Fans of the NFL’s Seattle Seahawks caused a bit of a quake back in December during a home game against the New Orleans Saints. Here’s a description of the event from the Seattle Times
Seahawks fans jumping up and down during Monday night’s 22-yard Michael Bennett fumble return for a touchdown registered about a magnitude 1 or 2 earthquake.
The tremor was caught on the University of Washington’s seismometer, which was about a block away. And apparently, this wasn’t the first time. The same seismometer captured Marshawn Lynch’s “Beast Quake” after a 67-yard touchdown run that clinched a playoff victory over the Saints three years ago, Seattle Times reports
After December’s excitement, UW seismologists installed two near real-time seismic monitors at CenturyLink Field. During the Jan. 11 game against the Saints (again
), the largest jolt followed the game-clinching touchdown. “It’s a good test for the network to make sure we can do a good job in an earthquake,” says John Vidale
of UW’s Pacific Northwest Seismic Network
(PNSN), which is responsible for monitoring quakes in the entire Oregon-Washington region.
To be clear, jumping and stomping fans didn’t cause an earthquake in the plate tectonics
kind of way, and the crowd-generated spikes aren’t near the strength of a real earthquake. (The seismometers also picked up local traffic, trains, and the stadium’s heating and cooling pumps.) But the exercise could help test new monitoring tools and help refine the network’s website: pnsn.org/seahawks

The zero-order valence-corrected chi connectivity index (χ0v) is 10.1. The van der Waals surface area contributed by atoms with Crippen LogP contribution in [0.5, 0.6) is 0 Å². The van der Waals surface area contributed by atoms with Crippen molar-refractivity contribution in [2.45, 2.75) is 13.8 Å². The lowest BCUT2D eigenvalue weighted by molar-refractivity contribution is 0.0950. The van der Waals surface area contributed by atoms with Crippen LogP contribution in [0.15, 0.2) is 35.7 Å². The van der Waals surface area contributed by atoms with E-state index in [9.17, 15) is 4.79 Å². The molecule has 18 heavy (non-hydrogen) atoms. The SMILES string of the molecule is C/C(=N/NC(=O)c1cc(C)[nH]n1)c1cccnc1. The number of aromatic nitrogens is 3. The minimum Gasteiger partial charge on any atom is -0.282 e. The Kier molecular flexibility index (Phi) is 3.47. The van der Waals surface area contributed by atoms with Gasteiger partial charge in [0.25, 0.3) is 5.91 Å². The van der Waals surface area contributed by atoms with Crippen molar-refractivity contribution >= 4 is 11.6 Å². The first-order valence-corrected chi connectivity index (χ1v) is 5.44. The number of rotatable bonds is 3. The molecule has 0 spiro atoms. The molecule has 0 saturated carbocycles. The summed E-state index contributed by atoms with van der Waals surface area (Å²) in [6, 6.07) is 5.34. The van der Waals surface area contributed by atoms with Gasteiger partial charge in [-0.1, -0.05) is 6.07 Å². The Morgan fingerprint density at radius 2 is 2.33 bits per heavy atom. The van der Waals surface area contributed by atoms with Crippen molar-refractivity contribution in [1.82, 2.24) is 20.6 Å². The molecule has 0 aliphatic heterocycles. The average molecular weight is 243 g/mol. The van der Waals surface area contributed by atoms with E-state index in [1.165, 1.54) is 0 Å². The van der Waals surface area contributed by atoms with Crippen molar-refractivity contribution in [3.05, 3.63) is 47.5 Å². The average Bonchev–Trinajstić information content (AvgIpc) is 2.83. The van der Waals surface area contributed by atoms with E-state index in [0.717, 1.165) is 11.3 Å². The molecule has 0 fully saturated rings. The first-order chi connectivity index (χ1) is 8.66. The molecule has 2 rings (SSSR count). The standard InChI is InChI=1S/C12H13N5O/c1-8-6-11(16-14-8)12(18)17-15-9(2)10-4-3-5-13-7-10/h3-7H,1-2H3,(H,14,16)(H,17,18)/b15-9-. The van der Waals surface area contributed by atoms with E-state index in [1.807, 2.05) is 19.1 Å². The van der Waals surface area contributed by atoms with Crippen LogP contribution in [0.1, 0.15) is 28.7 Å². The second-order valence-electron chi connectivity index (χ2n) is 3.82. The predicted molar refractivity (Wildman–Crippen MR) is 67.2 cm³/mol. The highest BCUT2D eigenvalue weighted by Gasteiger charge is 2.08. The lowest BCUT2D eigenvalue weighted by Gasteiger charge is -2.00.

, where fans can stream live seismic readings. It’ll be especially useful to practice interpreting data in real-time and relaying that information for the public.
For example: website traffic swelled from a normal 2,000 to 3,000 visits up to 12,500 visits, New Scientist reports
. “I was watching the traffic from the CenturyLink Field press box and saw the web slow way down as tens of thousands of requests for seismograms were arriving almost simultaneously,” software engineer Jon Connolly says in a news release
. “I was able to tune and rebalance how the requests were managed and we learned a lot about how to reorganize some services to be ready for the next big earthquake or volcanic eruption.”
PNSN's Steve Malone
adds: “We haven't had even a moderate-sized earthquake in several years, so this has been a great fire drill... The experiment simulates what we'd do in a real earthquake almost exactly."